Audrey Dean: I wouldn’t say it was where I only got an hour of sleep at night or anything like that. Right before I [went] to bed, I [would feel] a little itchy, but after [approximately] 30 minutes or so, I was able to fall asleep. It wasn’t as bad as it could have been. It was quite mild.

Jennifer Holman, MD, FAAD: I always tell patients, “You itch at night because you’ve been busy all day long, working, then [suddenly] you stop and realize “Oh wait, I do itch.” Because you lay down and think about it…which is why I previously would do a lot of sedating therapies to treat itch and skin disease like this. [And that] gets risky when I’m treating [older] patients, because then they’re going to get up and go to the bathroom and [could] fall down in the middle of the night. So, having other therapies to treat itch, which is usually a barometer of the quality of life for our patients, is a big deal. But the decisions that I make for treating [AD]—body surface area [BSA] is part of it. We talk about over 10% [BSA], which you are definitely more than 10%. But I think both your facial and your scalp involvement—even if that had been the only thing that was involved—to me, that says, “Hello, we’ve got to treat you,” because that’s so socially impactful for someone young in the workforce. You’re working with patients all day long…. Same things in other skin diseases…. Is it disturbing their sleep? Am I seeing mental health issues? All of those [factors] kind of I come into the shared decision-making. If you remember, that was a conversation you and I had. I [said], “Hey, we’re not doing good and it’s time to go to something different.” It’s something that I think is key [for] both the patient and the physician. I may know exactly what I want you to do, but it’s important that you’ve bought into that plan [or] otherwise you’re going to leave and you’re not going to do it. And we’ve not been successful on either end of our part of our bargain. So, I focus both on treating the symptoms and the quality of life. But I am a dermatologist, so I do like to see clear skin as well. That’s always a side benefit. And by definition, we treat 3 flares. You had a flare recently, more with your HS than you did [with AD]. But all these inflammatory skin diseases—HS, psoriasis, [AD]—they wax and wane. To me, a flare does not mean that it’s a failure of therapy. It means we need to treat a flare—that happens. And for [those who] are not in Texas, it’s 107° right now at 6:00 on a Friday in Texas. So, anybody with any inflammatory skin condition—[AD], inverse psoriasis, HS—this has been a miserable summer. It’s been a mess. So, I expect some of these skin diseases to flare when we’re living above 100° for 30 days at a time. It’s just it’s part of that, but we treat through these flares.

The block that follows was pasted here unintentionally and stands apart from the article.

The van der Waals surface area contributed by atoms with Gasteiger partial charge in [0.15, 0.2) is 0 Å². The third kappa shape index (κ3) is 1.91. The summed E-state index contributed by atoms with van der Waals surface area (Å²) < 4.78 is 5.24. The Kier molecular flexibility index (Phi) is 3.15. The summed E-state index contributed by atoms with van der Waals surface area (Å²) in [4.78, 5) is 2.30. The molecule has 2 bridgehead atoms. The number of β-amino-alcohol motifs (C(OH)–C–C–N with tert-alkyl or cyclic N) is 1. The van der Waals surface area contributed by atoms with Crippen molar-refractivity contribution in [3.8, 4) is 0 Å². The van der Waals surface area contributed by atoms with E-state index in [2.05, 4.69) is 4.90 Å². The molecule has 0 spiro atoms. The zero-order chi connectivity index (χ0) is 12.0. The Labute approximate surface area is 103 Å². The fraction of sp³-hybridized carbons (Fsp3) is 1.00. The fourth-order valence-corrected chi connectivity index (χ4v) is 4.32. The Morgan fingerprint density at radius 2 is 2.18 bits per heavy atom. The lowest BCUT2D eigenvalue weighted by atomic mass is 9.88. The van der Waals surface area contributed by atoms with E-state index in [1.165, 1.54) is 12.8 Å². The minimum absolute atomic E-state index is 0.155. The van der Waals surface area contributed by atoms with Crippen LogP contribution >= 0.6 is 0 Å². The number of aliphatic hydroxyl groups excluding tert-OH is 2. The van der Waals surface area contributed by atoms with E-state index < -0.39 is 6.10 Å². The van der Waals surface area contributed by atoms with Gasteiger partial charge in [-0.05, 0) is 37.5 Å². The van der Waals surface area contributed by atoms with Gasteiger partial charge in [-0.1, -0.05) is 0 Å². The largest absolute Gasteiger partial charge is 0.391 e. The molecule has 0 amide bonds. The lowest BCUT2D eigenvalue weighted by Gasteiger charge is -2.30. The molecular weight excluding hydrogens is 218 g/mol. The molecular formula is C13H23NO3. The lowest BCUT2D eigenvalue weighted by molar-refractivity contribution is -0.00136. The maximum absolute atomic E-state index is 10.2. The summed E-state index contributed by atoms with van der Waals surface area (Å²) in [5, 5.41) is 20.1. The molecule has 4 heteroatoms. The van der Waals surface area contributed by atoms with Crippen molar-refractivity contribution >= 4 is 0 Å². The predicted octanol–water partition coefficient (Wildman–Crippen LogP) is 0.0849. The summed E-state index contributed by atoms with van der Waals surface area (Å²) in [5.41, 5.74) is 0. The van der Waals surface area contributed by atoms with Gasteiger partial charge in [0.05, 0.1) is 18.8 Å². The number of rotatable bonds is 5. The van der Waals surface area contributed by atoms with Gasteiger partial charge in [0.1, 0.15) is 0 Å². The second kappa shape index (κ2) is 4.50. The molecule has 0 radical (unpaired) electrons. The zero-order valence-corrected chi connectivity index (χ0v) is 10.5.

Transcript was AI-generated and edited for clarity.